Antibiotic resistance is causing us all sorts of havoc. It's turning once manageable pathogens into superbugs, hitting our most vulnerable people the hardest.

Superbugs were involved with nearly 5 million deaths globally in 2019, so antibiotic resistance is generally not something we at all want to promote in the slightest.

But while it's boosting our bacterial nemeses, resistance factors mean our good bacteria are becoming more resistant to antibiotics as well.

A new study has found antibiotic resistance genes is also giving our gut bacteria an advantage, allowing them stay on top in their never ending battle against microbes that cause us harm.

"Antimicrobial resistance mutations in commensals can have paradoxically beneficial effects by promoting microbiome resilience to antimicrobials," University of Massachusetts bioinformatician Shakti Bhattarai and colleagues write in their paper.

The researchers investigated the war between good and bad gut bacteria within 24 patients who have multidrug-resistant tuberculosis (Mycobacterium tuberculosis), detailing the battle in a blow-by-blow account. The patients had received numerous types of antibiotics to keep their illness at bay, a regime they were required to maintain for 20 months.

Treatment initially devastated their gut microbiomes, causing disruptions in the metabolism, composition, and diversity of bacterial species.

Unpleasant side effects included diarrhea and gut inflammation, which isn't surprising given antibiotic use has also been linked to increased cases of irritable bowel syndrome.

Yet over time, something rather surprising was observed among the patients.

"Our findings document an unexpected resilience of the microbiome to disruption by long-term antibiotics," write the researchers, explaining how the microbiomes in the patients spontaneously reestablished the dominance of friendly bacteria in the wake of initial imbalance.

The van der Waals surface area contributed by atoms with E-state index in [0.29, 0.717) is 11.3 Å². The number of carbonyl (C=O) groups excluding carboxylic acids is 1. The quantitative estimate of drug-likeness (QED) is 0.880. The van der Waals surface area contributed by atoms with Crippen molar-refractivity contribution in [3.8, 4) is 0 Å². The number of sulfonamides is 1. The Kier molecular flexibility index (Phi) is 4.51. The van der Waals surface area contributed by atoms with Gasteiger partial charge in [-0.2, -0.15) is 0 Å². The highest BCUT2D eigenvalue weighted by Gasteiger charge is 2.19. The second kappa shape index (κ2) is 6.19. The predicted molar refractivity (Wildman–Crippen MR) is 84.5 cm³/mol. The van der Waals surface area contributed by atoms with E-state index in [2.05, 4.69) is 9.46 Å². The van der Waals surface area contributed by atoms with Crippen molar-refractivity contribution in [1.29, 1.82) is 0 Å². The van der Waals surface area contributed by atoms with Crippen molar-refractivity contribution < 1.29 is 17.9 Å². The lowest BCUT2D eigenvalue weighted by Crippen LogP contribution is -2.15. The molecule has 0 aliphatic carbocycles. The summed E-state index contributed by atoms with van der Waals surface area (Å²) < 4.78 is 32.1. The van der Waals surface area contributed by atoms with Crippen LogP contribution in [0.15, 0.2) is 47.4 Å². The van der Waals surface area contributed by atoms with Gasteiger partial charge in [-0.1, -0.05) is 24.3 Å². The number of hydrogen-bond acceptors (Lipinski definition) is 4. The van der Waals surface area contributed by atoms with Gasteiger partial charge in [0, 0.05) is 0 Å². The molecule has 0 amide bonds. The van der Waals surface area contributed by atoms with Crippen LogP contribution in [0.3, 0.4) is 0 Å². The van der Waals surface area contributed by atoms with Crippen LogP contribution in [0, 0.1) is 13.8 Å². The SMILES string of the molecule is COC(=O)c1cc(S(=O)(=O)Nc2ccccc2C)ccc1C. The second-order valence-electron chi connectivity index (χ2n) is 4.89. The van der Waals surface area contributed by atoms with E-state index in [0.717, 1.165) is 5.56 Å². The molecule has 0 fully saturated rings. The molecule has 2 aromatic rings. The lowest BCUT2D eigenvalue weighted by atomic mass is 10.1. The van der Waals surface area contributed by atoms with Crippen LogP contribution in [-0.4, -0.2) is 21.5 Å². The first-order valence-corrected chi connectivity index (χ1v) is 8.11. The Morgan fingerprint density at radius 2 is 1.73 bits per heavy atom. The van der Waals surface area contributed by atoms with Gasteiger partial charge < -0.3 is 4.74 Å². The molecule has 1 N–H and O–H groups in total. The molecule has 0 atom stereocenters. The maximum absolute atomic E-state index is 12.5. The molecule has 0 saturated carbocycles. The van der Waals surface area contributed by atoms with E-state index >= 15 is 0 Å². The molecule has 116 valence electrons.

What's more, they found the state of the patient's gut microbiome as well as the clearance of the tuberculosis bacteria itself are linked to recovery from tuberculosis-driven inflammation. Blooms of bacteria from the Enterobacteriaceae family post-treatment led to more widespread inflammation, whereas microbiomes with more Clostridia and fewer Enterobacteriaceae were associated with a faster drop in the inflammation that drives tuberculosis symptoms.

Further tests in mice involving fecal transplants from the patients revealed their microbiomes had acquired a resistance to subsequent antibiotic disruption. These resistance genes were still seen in some of the friendly bacterial species a year after antibiotic treatments had ceased in the mice.

"These mutations may have a fitness benefit in the microbiome ecosystem established by long-term antibiotics," the team explains, suggesting we may be able to use this in some way to counter the antibiotic resistant pathogens.

While this may of course risk more antibiotic resistance, and requires a heck of a lot more research before being seriously considered, it may be a risk worth taking if it allows our friendly bacteria to outcompete them, Bhattarai and colleagues conclude.

This research was published in Science Translational Medicine.